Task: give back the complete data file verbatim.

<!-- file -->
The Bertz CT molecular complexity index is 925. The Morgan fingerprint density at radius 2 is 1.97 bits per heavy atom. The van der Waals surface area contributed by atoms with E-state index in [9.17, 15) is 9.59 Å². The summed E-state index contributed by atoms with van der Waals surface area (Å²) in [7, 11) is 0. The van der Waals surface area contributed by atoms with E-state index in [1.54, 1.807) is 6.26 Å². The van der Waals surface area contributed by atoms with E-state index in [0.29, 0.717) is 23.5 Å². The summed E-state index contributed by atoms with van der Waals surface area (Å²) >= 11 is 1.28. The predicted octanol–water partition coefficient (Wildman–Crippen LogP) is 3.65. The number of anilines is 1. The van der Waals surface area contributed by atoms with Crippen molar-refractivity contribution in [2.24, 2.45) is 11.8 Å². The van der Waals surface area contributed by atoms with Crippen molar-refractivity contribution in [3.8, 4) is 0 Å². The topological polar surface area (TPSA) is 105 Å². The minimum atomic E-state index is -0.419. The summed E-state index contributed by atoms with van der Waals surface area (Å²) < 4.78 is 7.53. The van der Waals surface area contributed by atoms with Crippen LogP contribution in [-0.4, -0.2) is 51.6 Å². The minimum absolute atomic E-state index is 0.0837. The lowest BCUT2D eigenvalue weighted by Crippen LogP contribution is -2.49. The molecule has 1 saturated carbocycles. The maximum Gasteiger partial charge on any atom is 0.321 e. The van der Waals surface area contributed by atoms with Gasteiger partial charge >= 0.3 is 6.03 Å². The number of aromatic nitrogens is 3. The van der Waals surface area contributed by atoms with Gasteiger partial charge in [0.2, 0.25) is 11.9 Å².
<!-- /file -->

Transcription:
The Bertz CT molecular complexity index is 925. The Morgan fingerprint density at radius 2 is 1.97 bits per heavy atom. The van der Waals surface area contributed by atoms with E-state index in [9.17, 15) is 9.59 Å². The summed E-state index contributed by atoms with van der Waals surface area (Å²) in [7, 11) is 0. The van der Waals surface area contributed by atoms with E-state index in [1.54, 1.807) is 6.26 Å². The van der Waals surface area contributed by atoms with E-state index in [0.29, 0.717) is 23.5 Å². The summed E-state index contributed by atoms with van der Waals surface area (Å²) >= 11 is 1.28. The predicted octanol–water partition coefficient (Wildman–Crippen LogP) is 3.65. The number of anilines is 1. The van der Waals surface area contributed by atoms with Crippen molar-refractivity contribution in [2.24, 2.45) is 11.8 Å². The van der Waals surface area contributed by atoms with Crippen molar-refractivity contribution in [3.8, 4) is 0 Å². The topological polar surface area (TPSA) is 105 Å². The minimum atomic E-state index is -0.419. The summed E-state index contributed by atoms with van der Waals surface area (Å²) < 4.78 is 7.53. The van der Waals surface area contributed by atoms with Crippen LogP contribution in [-0.4, -0.2) is 51.6 Å². The minimum absolute atomic E-state index is 0.0837. The lowest BCUT2D eigenvalue weighted by Crippen LogP contribution is -2.49. The molecule has 1 saturated carbocycles. The maximum Gasteiger partial charge on any atom is 0.321 e. The van der Waals surface area contributed by atoms with Gasteiger partial charge >= 0.3 is 6.03 Å². The number of aromatic nitrogens is 3. The van der Waals surface area contributed by atoms with Gasteiger partial charge in [0.2, 0.25) is 11.9 Å².